Parshat Chukat Highlights

167

First Portion

  • ¬†One of the most perplexing topics in Judaism is the red cow. This week’s Parsha refers to it in the first Pasuk (sentence) as a chok. What is a chok? There are three types of commandments that G-d bestowed on us. One is Testimonies – This commandment refers to either an historical event or testifies to some aspect of our faith; examples are Shabbat, which attests to our belief. G-d created the world in six days. Holidays commemorate the exodus from Egypt in which we became a nation or receiving of the Torah, etc.; or Tzitzit and Tefillin which demonstrates G-d’s ruler ship. The second is Civil Laws – which is necessary to maintain safety and survival of human society. The last is Chukim – these laws were not given any rhyme nor reason and requires a tremendous test of faith to keep. We, especially in a democratic society, are programmed to have answers for everything. Such is not the case with Chukim. A few examples of Chukim are Shatnes; we are prohibited to wear linen and wool. The red cow is a chok as well.
  • Astonishingly, the red cow purifies (an example, although it doesn’t apply today, if one has contact with a dead body, he is deemed impure); however, at the same time, it contaminates the ones who attempted to purify it.

Second Portion

Miriam, Moshe’s older sister, dies. Unfortunately, human nature is such that we don’t appreciate people until they’re not with us anymore. Because of the merit of Miriam, G-d provided water to the Jewish nation through “the well.” Now that she passed on, the well stopped providing water. As a result, the Jews complained once again to their leaders, Moshe and Aharon.

Third portion

G-d instructed Moshe and Aharon to take their staff and speak to the rock and it will provide water. Moshe did not follow G-d’s instruction precisely; he hit the rock, leaving out the speaking part. This incident cost him a chance to enter the land of Israel. The power of speech is vital, and G-d expected Moshe to enhance G-d’s presence in the world through this power. One of the major tools we are given is speech, and it’s our job to make good use of it. This was a perfect opportunity; however, Moshe did not capitalize on.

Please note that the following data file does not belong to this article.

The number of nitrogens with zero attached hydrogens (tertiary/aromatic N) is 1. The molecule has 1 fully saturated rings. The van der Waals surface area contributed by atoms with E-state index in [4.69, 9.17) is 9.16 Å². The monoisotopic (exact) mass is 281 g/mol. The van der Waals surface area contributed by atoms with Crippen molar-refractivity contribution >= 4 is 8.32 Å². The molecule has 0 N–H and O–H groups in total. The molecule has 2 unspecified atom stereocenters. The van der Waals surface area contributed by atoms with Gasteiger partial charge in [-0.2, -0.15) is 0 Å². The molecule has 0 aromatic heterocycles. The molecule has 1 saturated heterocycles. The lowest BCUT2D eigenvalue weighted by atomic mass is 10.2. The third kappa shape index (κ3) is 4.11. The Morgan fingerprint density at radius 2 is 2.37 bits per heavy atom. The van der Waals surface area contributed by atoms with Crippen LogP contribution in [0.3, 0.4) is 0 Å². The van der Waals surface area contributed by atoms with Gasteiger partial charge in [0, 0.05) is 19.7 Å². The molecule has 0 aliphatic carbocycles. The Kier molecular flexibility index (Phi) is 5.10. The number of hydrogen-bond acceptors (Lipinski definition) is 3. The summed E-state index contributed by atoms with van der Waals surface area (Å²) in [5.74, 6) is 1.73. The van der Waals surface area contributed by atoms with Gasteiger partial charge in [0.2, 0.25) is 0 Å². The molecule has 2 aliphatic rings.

Fourth Portion

Moshe asks the Edomites (Eisav) permission if the Israelites can pass through their land in order to get to their destination – the promised land – faster. “We’ll pay you for water and all the necessities,” Moshe said. The Edomites not only refused, they assembled their heavily armed forces at the borders preparing for war. So G-d instructed Moshe to turn away from them and take a different route.

Fifth Portion

Out of the big three, Moshe, Aharon, and Miriam, Aharon’s death was the most emotional among the nation. He was dearly beloved by all. There is a word added in the blessing that all Kohanim say before they bless the people “be-ahava -with love.” The Kohanim should have such love for the nation as Aharon had. In fact, there are sages who say if a Kohen had some strife with an individual, he should not go up to bless the people.

Sixth Portion

Once again, the Israelites complained, which resulted in disastrous consequences. One can say when a loved one passes away a person is at a very vulnerable state and is susceptible to negativity. Perhaps, Aharon’s death had such an effect on the Israelites. They claimed the manna (heavenly food) was not up to par to their standards. For this, G-d punished them. He brought Poisonous snakes among the complainers. One of the punishments the snake encountered for enticing Chava (Eve) to sin was that he will never enjoy his food; it will always be tasteless. The Israelites did not appreciate the manna and its multitude of different flavors; therefore, they will be punished by a creature less fortunate.

Seventh Portion

This “song of the well” has many secret brachot attached to it. It’s worthwhile to read and understand it thoroughly with all the different commentaries. Some have a custom to say this pasuk before mussaf Amida of Rosh Chodesh.

Credit to:Rabbi Avi Matmon